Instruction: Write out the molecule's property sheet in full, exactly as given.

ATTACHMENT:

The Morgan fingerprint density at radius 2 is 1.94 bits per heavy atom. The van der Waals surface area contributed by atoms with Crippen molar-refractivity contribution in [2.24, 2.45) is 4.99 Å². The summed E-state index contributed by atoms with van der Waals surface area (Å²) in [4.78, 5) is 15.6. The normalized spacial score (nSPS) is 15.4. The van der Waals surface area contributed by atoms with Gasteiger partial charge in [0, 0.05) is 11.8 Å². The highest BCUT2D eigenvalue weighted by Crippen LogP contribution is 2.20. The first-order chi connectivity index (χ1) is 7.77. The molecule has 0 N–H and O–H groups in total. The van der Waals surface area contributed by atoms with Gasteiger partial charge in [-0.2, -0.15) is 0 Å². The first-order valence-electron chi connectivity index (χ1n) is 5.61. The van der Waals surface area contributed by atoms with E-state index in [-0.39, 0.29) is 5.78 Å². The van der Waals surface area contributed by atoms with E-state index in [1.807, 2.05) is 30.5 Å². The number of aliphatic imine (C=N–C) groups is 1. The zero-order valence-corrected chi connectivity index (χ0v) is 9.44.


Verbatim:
The Morgan fingerprint density at radius 2 is 1.94 bits per heavy atom. The van der Waals surface area contributed by atoms with Crippen molar-refractivity contribution in [2.24, 2.45) is 4.99 Å². The summed E-state index contributed by atoms with van der Waals surface area (Å²) in [4.78, 5) is 15.6. The normalized spacial score (nSPS) is 15.4. The van der Waals surface area contributed by atoms with Gasteiger partial charge in [0, 0.05) is 11.8 Å². The highest BCUT2D eigenvalue weighted by Crippen LogP contribution is 2.20. The first-order chi connectivity index (χ1) is 7.77. The molecule has 0 N–H and O–H groups in total. The van der Waals surface area contributed by atoms with Gasteiger partial charge in [-0.2, -0.15) is 0 Å². The first-order valence-electron chi connectivity index (χ1n) is 5.61. The van der Waals surface area contributed by atoms with E-state index in [-0.39, 0.29) is 5.78 Å². The van der Waals surface area contributed by atoms with E-state index in [1.807, 2.05) is 30.5 Å². The number of aliphatic imine (C=N–C) groups is 1. The zero-order valence-corrected chi connectivity index (χ0v) is 9.44.